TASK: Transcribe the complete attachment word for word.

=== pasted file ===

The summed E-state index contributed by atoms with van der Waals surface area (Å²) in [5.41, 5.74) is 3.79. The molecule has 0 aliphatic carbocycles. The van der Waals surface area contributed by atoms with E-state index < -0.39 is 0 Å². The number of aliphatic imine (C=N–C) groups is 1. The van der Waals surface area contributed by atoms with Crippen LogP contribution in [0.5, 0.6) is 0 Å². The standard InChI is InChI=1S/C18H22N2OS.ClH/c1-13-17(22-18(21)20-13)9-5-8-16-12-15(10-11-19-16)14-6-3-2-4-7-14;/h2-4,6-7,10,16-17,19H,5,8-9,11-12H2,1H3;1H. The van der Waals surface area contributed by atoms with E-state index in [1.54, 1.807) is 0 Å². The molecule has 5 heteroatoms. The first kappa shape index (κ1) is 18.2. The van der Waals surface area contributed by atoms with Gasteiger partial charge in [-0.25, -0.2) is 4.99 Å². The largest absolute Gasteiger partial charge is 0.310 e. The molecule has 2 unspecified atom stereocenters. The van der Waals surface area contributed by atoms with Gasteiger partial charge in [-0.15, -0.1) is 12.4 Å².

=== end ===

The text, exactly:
The summed E-state index contributed by atoms with van der Waals surface area (Å²) in [5.41, 5.74) is 3.79. The molecule has 0 aliphatic carbocycles. The van der Waals surface area contributed by atoms with E-state index < -0.39 is 0 Å². The number of aliphatic imine (C=N–C) groups is 1. The van der Waals surface area contributed by atoms with Crippen LogP contribution in [0.5, 0.6) is 0 Å². The standard InChI is InChI=1S/C18H22N2OS.ClH/c1-13-17(22-18(21)20-13)9-5-8-16-12-15(10-11-19-16)14-6-3-2-4-7-14;/h2-4,6-7,10,16-17,19H,5,8-9,11-12H2,1H3;1H. The van der Waals surface area contributed by atoms with E-state index in [1.54, 1.807) is 0 Å². The molecule has 5 heteroatoms. The first kappa shape index (κ1) is 18.2. The van der Waals surface area contributed by atoms with Gasteiger partial charge in [-0.25, -0.2) is 4.99 Å². The largest absolute Gasteiger partial charge is 0.310 e. The molecule has 2 unspecified atom stereocenters. The van der Waals surface area contributed by atoms with Gasteiger partial charge in [-0.15, -0.1) is 12.4 Å².